Hello! My name is Toussaint Nothias. I am a scholar of global communication based at Stanford University and working on journalism, civil society and digital technologies in Africa.
I am currently the Director of Research at Stanford University’s Digital Civil Society Lab, a Research Scholar in the Stanford Center on Philanthropy and Civil Society (PACS), and a Faculty Affiliate of the Center for African Studies. Prior to joining Stanford, I completed my PhD in the School of Media and Communication at the University of Leeds in 2016. In the Spring of 2022, I am a Visiting Fellow in the Department of Media and Communications at the London School of Economics and Political Science (LSE).
My research explores the multifaceted legacy of colonial power relations on contemporary media representations, journalistic practices, associational life, and digital networks. Disciplinarily, my scholarship sits at the intersection of global communication, journalism studies, critical/cultural studies, African studies, postcolonial/decolonial theories, and critical tech studies.
The first stream of my research agenda concentrates on media stereotyping and representations of Africa in global news. I have published extensively on this topic. My article “Postcolonial Reflexivity in the News Industry” (Journal of Communication) received the 2021 Outstanding Article Award from the ICA; and my paper “A ‘Hotbed’ of Digital Empowerment? Media Criticism in Kenya Between Playful Engagement and Co-Option” (International Journal of Communication) with David Cheruiyot received the IAMCR Stuart Hall Award. Emerging from this research, I created the “Africa Stereotype Scanner” project, a digital tool designed to identify and address damaging stereotypes and implicit biases in news writing about Africa.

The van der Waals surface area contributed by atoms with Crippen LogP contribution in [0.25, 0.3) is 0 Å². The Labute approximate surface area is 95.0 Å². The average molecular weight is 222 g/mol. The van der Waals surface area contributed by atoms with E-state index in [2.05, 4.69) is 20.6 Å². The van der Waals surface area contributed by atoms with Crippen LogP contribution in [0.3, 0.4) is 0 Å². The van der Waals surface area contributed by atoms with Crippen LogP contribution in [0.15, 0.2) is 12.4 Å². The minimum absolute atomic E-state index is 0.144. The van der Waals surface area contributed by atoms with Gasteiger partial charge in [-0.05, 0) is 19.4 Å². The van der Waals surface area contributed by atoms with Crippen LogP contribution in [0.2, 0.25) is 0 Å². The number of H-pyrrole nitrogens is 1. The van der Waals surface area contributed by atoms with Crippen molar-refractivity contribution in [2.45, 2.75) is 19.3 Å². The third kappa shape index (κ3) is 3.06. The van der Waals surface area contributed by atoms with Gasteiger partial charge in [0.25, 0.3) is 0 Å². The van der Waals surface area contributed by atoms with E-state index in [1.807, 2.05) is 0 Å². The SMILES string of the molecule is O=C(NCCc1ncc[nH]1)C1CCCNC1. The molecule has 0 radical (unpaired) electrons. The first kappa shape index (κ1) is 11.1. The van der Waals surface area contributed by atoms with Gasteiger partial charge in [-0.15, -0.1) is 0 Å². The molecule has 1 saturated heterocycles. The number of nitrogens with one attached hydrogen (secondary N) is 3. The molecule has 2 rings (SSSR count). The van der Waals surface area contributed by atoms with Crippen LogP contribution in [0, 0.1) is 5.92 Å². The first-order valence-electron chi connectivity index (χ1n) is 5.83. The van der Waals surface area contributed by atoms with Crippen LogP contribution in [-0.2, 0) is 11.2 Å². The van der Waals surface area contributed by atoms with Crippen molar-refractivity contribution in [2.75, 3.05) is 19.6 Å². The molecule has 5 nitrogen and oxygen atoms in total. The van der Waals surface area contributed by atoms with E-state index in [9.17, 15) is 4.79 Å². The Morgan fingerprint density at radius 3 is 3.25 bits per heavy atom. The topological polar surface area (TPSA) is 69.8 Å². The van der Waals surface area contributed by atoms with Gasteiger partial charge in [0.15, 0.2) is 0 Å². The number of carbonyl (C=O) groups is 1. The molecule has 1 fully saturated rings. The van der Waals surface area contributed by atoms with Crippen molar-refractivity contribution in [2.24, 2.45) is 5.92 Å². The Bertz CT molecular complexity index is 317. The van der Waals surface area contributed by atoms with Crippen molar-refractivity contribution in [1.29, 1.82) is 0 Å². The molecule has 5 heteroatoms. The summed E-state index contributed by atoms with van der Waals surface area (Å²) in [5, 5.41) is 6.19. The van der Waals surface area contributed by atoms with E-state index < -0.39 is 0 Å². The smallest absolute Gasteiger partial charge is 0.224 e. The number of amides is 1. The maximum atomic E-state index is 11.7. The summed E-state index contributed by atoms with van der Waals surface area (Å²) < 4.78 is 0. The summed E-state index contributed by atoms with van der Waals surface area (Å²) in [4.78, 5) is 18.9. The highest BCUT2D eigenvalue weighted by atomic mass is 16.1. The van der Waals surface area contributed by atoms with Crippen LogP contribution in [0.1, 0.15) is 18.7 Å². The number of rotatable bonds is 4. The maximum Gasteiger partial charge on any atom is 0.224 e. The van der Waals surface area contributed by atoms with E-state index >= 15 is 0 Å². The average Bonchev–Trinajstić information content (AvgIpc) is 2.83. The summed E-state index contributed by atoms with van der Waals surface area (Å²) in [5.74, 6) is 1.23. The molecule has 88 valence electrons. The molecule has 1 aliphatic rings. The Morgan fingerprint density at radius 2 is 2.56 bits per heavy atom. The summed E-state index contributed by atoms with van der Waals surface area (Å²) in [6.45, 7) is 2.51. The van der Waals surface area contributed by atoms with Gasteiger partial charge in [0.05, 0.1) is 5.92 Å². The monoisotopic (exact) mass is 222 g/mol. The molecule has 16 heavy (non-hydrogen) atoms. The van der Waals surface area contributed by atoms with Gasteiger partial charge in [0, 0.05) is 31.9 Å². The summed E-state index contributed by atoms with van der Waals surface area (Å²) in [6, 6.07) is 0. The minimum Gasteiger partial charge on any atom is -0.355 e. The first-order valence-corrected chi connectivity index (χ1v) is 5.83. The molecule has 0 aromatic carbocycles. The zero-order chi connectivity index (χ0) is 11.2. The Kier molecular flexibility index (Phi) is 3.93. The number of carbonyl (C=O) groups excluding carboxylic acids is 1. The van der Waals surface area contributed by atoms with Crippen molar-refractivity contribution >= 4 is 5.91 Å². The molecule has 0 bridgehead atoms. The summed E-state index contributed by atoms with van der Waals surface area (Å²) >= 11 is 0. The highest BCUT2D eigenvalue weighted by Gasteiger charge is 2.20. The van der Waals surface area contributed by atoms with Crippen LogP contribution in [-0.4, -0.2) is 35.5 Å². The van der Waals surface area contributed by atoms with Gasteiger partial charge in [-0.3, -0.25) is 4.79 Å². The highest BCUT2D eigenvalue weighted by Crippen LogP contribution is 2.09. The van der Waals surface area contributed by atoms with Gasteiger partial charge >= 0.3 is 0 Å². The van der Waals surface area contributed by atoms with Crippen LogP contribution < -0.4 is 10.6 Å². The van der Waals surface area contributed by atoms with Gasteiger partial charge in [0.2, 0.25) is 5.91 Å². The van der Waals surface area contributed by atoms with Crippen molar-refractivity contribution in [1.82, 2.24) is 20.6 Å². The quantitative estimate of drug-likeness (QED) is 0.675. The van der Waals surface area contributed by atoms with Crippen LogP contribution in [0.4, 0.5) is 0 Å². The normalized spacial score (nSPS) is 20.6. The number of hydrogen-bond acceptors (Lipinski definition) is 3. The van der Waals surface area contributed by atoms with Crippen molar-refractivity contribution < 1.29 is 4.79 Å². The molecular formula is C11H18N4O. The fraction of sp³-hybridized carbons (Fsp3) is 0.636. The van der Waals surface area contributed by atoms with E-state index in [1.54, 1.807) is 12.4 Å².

My other research stream explores digital technology and advocacy across several African contexts. My most recent article – “Access Granted: Facebook’s Free Basics in Africa”– traces the history of one of the most notorious and controversial initiatives by tech corporations to increase connectivity across the Global South: Facebook’s Free Basics project. Drawing on an innovative virtual private network (VPN)-based method, my paper outlines the key drivers behind the quiet expansion of the program to 32 African countries.
My work has been published in various journals including the Journal of Communication; Media, Culture, Society; Journalism Studies; Communication, Culture, Critique; African Journalism Studies, Visual Communication; Public Books and the International Journal of Communication.
The Digital Civil Society Lab at Stanford University is a multi-disciplinary, cross-sectoral, and global research hub dedicated to understanding and informing civil society in a digitally dependent world. In my role of research director, I conceptualize and coordinate the Lab’s research agenda, and lead the Lab’s core scholarly programs, including our postdoctoral program, courses, and scholar workshops and events. In this role, I collaborate with internal and external stakeholders, including faculty, practitioners, students, and other university and community-based networks to promote a vibrant intellectual community around the Lab’s research areas.
You can find out more about my work by checking out my CV and research page.